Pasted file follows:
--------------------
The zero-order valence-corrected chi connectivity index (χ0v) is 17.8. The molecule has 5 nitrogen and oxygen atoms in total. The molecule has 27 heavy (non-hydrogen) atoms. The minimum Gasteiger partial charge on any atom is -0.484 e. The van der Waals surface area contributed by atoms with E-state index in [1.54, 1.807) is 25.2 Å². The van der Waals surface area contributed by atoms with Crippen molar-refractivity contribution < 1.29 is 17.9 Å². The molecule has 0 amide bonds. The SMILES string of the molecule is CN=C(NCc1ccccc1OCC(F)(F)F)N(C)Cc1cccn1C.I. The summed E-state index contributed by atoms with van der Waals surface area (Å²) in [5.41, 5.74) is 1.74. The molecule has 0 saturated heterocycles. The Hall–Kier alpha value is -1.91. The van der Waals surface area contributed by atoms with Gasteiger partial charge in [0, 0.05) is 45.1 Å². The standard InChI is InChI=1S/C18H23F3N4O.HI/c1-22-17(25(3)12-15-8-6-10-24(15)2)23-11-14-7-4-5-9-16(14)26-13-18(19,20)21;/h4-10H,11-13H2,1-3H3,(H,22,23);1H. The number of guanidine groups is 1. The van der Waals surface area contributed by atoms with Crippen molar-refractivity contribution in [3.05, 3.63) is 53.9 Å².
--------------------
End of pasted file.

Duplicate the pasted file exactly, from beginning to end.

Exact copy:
The zero-order valence-corrected chi connectivity index (χ0v) is 17.8. The molecule has 5 nitrogen and oxygen atoms in total. The molecule has 27 heavy (non-hydrogen) atoms. The minimum Gasteiger partial charge on any atom is -0.484 e. The van der Waals surface area contributed by atoms with E-state index in [1.54, 1.807) is 25.2 Å². The van der Waals surface area contributed by atoms with Crippen molar-refractivity contribution < 1.29 is 17.9 Å². The molecule has 0 amide bonds. The SMILES string of the molecule is CN=C(NCc1ccccc1OCC(F)(F)F)N(C)Cc1cccn1C.I. The summed E-state index contributed by atoms with van der Waals surface area (Å²) in [5.41, 5.74) is 1.74. The molecule has 0 saturated heterocycles. The Hall–Kier alpha value is -1.91. The van der Waals surface area contributed by atoms with Gasteiger partial charge in [0, 0.05) is 45.1 Å². The standard InChI is InChI=1S/C18H23F3N4O.HI/c1-22-17(25(3)12-15-8-6-10-24(15)2)23-11-14-7-4-5-9-16(14)26-13-18(19,20)21;/h4-10H,11-13H2,1-3H3,(H,22,23);1H. The number of guanidine groups is 1. The van der Waals surface area contributed by atoms with Crippen molar-refractivity contribution in [3.05, 3.63) is 53.9 Å².